Integrated circuits were created and were very small.
Now with integrated circuits, thousands of transistors could fit onto a very small space.
Robert Noyce and Jack Kilby independently discovered the integrated circuits.
Being able to put many transistors onto a single chip increased the power of the computer and lowered the cost. It also reduced the computers' size to a small filing cabinet.
These circuits could carry out many instructions in a very short amount of time. They were also able to run more than one program at a time.
Magnetic disks were introduced at this time. This solved the magnetic tape's problems such as slowness and sequential access to data. It also had a vast internal storage.
Example: IBM 360
IBM 360
Item Ten
It was released in 1964 and was produced between 1965 and 1978.
It was made to cover all kinds of operations and applications; big to small, commercial to scientific.
This smaller system was one of the most successful computers designs in history.
You could upgrade the IBM 360 without major change in the computer.
This was the first look into microcode technology for IBM's computers.
The IBM 360 influenced the future computer designs.
Item Eleven
Fourth Generation Computers
These are the personal computers, which have made from 1971 to the present.
Large scale integrated circuits were used allowing millions of components to be fit onto one small chip.
This reduced the size and price while increasing the speed and reliability.
This allowed everyday user benefits.
This was the beginning of networking and sharing data, the LAN and WAN.
The World Wide Web was invented during this time.
This was also the beginning of the microprocessor.
An example of a microprocessor is the Intel-4004. It was released 1971 and was the second CPU. It was also the first commercial microprocessor.
Item Twelve
The Microprocessor
The microprocessor was invented by Ted Hoff.
It is a multipurpose, programmable device that is the size of a pencil eraser.
It was first made for calculators but then was used in computers.
The microprocessor is one chip that can do all of the processing of a full-scale computer.
Due to its small size, electricity could travel through the microprocessor faster, thus having it do more and faster calculations.
It has the functions of a computer's central processing unit with only a single or very few integrated circuits.
The microprocessor has a digital information input, it then processes the information according to the instructions stored in the memory, then provides a digital output.
The microprocessor helped in the creation of personal computers.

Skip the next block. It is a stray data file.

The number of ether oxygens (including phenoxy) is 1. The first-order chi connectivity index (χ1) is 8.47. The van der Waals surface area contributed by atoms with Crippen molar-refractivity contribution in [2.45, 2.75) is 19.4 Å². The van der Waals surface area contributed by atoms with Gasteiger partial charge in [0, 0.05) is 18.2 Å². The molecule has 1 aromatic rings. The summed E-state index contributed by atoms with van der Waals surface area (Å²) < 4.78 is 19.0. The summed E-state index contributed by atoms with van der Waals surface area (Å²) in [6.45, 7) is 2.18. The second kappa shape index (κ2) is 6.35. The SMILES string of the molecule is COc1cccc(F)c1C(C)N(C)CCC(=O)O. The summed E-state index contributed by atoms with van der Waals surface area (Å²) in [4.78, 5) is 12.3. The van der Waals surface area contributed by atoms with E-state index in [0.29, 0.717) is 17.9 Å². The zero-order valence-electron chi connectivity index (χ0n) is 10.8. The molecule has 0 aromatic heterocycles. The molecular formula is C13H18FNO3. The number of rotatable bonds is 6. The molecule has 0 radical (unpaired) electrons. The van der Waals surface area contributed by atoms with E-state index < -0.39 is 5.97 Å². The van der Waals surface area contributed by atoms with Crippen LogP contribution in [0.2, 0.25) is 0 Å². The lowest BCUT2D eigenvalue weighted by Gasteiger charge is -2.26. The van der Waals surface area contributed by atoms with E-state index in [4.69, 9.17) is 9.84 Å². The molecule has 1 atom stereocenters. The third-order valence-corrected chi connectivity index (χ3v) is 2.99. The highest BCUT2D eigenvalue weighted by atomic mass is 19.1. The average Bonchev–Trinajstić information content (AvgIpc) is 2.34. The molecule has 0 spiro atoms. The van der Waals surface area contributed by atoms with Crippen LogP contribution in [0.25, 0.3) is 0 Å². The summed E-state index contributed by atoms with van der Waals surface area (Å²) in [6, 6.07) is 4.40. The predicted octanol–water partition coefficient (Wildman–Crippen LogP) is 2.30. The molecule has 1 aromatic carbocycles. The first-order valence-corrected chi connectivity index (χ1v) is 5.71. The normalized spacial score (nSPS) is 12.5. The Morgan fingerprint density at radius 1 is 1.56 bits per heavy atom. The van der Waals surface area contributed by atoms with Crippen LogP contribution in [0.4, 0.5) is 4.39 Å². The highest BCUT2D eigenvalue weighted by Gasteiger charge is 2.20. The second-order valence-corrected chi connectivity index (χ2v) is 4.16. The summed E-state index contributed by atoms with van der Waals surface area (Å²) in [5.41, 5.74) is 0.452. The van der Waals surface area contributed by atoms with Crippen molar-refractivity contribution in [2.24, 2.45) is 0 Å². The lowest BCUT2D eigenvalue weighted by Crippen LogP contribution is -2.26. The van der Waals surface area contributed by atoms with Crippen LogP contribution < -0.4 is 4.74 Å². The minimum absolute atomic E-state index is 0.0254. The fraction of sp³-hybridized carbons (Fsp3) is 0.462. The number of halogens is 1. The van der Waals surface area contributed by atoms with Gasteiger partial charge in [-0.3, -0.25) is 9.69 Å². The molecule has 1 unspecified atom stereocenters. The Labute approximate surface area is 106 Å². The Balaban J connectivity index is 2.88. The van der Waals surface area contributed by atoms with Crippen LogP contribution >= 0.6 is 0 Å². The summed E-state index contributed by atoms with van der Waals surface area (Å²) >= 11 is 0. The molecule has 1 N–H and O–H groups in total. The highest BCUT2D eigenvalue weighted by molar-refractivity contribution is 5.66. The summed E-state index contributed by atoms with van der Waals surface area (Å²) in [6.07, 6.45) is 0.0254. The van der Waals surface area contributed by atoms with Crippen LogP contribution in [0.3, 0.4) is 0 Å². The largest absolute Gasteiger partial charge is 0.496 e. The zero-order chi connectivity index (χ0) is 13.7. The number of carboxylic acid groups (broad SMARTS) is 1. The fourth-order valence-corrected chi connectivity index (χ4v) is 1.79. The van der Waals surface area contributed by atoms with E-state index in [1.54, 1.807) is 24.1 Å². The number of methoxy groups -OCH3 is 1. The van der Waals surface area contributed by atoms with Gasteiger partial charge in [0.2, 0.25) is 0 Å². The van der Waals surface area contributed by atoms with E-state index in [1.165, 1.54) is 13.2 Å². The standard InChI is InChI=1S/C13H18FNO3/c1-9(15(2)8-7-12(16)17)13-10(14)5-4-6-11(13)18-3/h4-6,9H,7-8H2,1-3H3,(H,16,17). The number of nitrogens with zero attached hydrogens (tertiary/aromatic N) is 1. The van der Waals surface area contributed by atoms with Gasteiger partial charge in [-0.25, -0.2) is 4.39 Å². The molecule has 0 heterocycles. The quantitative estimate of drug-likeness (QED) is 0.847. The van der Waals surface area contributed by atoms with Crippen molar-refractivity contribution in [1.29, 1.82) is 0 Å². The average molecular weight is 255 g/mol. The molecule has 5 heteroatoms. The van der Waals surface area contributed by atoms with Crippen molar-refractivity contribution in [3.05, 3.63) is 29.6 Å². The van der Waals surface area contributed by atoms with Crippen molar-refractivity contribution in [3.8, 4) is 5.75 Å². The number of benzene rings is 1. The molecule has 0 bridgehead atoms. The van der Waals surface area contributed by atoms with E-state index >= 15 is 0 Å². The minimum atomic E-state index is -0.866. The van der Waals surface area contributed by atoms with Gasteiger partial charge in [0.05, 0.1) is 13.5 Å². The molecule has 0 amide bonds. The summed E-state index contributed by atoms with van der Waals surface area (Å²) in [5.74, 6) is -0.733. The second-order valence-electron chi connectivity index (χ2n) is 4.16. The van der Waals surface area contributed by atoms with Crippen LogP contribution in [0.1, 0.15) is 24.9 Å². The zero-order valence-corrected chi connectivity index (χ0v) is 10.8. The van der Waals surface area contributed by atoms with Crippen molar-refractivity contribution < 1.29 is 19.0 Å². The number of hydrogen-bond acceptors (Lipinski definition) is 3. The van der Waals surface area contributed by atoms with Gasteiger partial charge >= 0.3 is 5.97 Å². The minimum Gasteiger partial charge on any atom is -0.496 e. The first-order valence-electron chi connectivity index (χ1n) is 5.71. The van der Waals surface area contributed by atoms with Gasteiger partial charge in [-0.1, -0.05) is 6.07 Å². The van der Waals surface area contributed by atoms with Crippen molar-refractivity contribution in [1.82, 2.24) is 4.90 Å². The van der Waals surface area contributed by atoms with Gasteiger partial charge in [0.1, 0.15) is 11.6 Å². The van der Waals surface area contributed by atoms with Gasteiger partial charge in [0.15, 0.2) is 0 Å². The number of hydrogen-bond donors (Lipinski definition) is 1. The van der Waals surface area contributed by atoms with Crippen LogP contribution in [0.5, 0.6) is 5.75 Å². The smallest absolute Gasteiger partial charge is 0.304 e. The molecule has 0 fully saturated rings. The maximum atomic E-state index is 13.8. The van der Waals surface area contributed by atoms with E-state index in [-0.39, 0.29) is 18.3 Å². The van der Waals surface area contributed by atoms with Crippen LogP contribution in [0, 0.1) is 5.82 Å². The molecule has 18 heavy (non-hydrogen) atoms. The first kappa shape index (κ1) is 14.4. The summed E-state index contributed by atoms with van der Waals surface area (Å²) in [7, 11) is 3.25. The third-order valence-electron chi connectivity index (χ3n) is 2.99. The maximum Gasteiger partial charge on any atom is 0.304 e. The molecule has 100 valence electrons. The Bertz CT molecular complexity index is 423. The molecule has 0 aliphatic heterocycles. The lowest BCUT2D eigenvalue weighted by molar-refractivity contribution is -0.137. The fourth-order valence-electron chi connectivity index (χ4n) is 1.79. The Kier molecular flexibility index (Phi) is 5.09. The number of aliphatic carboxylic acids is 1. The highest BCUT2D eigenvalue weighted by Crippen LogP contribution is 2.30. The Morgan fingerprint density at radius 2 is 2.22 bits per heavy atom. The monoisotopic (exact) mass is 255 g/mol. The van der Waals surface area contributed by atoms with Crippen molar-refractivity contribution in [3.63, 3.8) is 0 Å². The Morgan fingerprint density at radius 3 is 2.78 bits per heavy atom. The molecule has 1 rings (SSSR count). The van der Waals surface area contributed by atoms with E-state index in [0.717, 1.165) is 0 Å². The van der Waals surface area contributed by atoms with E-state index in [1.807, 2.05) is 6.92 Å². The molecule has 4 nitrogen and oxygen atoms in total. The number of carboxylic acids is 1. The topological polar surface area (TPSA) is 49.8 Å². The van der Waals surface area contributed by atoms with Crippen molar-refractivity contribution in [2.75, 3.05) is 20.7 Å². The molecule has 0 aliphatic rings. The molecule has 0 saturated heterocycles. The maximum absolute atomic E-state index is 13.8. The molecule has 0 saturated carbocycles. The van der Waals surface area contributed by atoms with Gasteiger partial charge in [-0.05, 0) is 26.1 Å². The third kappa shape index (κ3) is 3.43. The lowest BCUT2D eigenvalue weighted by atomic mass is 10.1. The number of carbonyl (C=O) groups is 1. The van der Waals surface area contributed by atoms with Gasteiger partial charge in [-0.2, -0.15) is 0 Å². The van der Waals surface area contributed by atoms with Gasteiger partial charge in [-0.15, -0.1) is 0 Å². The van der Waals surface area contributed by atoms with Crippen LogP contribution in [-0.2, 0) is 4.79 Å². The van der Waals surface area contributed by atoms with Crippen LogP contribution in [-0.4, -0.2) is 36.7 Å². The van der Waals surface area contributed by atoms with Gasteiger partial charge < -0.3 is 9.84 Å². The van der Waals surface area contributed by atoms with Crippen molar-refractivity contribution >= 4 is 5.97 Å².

Apple II
Item Thirteen
The Apple II was introduced in 1977.
The computer was mainly designed by Steve Wozniak.
It was one of the first highly successful microprocessor computers and personal computers.
The Apple II was a major advancement over the Apple I.
It launched Apple into a successful business.
Many different models of the Apple II were produced. They include the Apple II, Apple II Plus, Apple II Europlus, Apple II J-Plus, Apple IIe, Apple IIc, Apple IIGS, Apple IIc Plus, and Apple IIe Card.
The entered programs were saved and loaded onto a cassette tape.
In 1992 it had 16-bit processing capabilities, mouse-driven graphical user interface, graphics and sound capabilities that exceeded the original.
By 1993, five to six million of the Apple II computers had been produced.
The Apple IIGS was sold until the end of 1992 while the Apple IIe, the last in production, sold until it was discontinued in 1993.
Item Fourteen
Fifth Generation Computers
These computers are now and into the future.
It is the advancement in artificial intelligence.
This will allow computers to imitate human intelligence.
There will be speech activation with the ability to respond to natural language, like that of Siri or Bluetooth.
These artificial intelligences will be able to carry out instructions that require low human intelligence.
Artificial intelligence will continue to advance as computers develop.
Item Fifteen
Future of Computers
Computers will continue to grow and develop into the future.
They will continue to become smaller and smaller.
Houses, schools, buildings, etc. may become one big computer; able to clean, make food, do chores, etc. and make our lives easier.
They will continue to be part of our everyday lives, and become even more so.
Businesses and jobs will also be using computers more and more into the future, helping to make jobs easier.
The advancement in artificial intelligence will also help make our lives easier by have robots replace us in certain jobs.
Medicines, work efficiency, science, daily life, etc. will all improve with the advancements in computers and technology.